Table 1. Demographic details of the control subjects matching patients for age and education level (means ± SD).
Patients underwent two testing sessions (hereafter referred to as test and retest), lasting about 1 h each, and carried out 3–5 h apart on the same day. After an overnight withdrawal of medication performed for clinical purposes, patients were either tested off medication first, and then on medication (PD-1 subgroup, cases 1–8) or the reverse (PD-2 subgroup cases 9–16). The on medication state was defined as 1 h after an acute challenge of levodopa corresponding to 1.5 × the patient's current dose. The off and on medication state were evaluated based on both clinical examination and UPDRS and Hoehn & Yahr scales. The control group initially comprised 11 subjects submitted to a single session (cases 1–11). As results revealed a marked test-retest effect in patients, 9 more controls (cases 12–20) were added who, like patients, underwent two testing sessions separated by 3–5 h.
Stimuli were computer-generated colored geometric patterns presented at the center of a computer screen (Figure 1A). There were four possible motor responses: the right, left, forward, or backward displacement of a joystick. During each trial (Figure 1B), a central cross was presented for 1 s, the stimulus for 3 s, and the feedback for 1 s; a green happy face signaled a correct response, a red sad face an incorrect one. Subjects had to make a response during the 3s-stimulus presentation otherwise the trial was aborted and a large red cross presented for 1 s.
Figure 1. Experimental task. (A) One of the trios of complex geometric patterns used as stimuli. (B) Trial time-course. First, a central cross appeared at the center of the screen for 1 s. Then, one stimulus was presented for 3 s during which the subject had to guess which among the four possible joystick displacements was associated with this stimulus. A correct response was followed by a green happy face, an incorrect one by a red sad face. Both feedbacks were presented for 1 s. (C) Matrix summarizing the 12 possible associations to be tested when mapping 3 stimuli (rows) onto 4 joystick displacements (columns). Subjects can try associations randomly and memorize each stimulus—response—outcome link thus explored; such an “unorganized” way to solve the task was not infrequent in controls. Alternatively, given that each stimulus appeared once per block of three trials, one can select a movement, repeat it for every stimulus, and then reiterate the procedure for the next movement on the next block of 3 trials. This way the three correct associations are systematically found within the 12 trials represented in the matrix; PD patients particularly relied on this optimal learning strategy.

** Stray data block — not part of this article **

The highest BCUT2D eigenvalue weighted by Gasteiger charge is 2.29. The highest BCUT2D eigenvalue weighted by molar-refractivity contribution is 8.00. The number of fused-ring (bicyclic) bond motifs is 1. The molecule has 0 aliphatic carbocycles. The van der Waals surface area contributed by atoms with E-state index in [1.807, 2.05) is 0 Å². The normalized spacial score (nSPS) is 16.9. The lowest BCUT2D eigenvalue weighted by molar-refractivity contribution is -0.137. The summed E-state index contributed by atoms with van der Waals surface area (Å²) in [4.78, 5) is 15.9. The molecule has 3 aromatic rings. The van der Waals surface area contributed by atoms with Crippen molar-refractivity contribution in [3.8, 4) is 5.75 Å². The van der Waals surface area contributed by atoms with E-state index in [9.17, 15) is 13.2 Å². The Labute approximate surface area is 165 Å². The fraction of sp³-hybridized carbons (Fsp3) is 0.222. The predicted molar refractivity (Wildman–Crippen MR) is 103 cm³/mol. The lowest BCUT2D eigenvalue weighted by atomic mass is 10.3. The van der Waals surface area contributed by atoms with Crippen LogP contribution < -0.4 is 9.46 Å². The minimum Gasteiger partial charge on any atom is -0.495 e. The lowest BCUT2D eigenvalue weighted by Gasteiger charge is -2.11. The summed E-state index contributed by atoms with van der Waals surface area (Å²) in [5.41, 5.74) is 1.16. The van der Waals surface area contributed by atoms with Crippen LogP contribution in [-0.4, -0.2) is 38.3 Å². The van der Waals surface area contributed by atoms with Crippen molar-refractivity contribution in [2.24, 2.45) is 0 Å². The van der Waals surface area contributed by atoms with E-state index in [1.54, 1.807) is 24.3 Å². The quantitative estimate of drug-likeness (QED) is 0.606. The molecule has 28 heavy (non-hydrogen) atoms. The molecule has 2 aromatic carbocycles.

Subjects mapped 3 visual stimuli onto 3 joystick movements. Stimuli varied in shape, but were of the same overall size and color (Figure 1A). All 3 stimuli were presented once before they were presented again in a new random sequence. In other words, on the first trial, one of the 3 stimuli was randomly selected and presented; on the second trial, one of the remaining two stimuli was randomly selected and presented, regardless of the outcome of the previous trial, and then the remaining one of the 3 stimuli was presented. Testing continued like this until the subject reached the criterion of three consecutive correct responses for each stimulus. Even if two stimuli were learned, presentation of all three stimuli was pursued until the last stimulus was learned too. If patients failed to learn, however, testing was interrupted after 50 trials to minimize their discomfort. Six different trios of stimuli were learned in this way, 3 during the test, and 3 during the retest. The order of presentation of the six trios during test and retest was fixed and identical across subjects.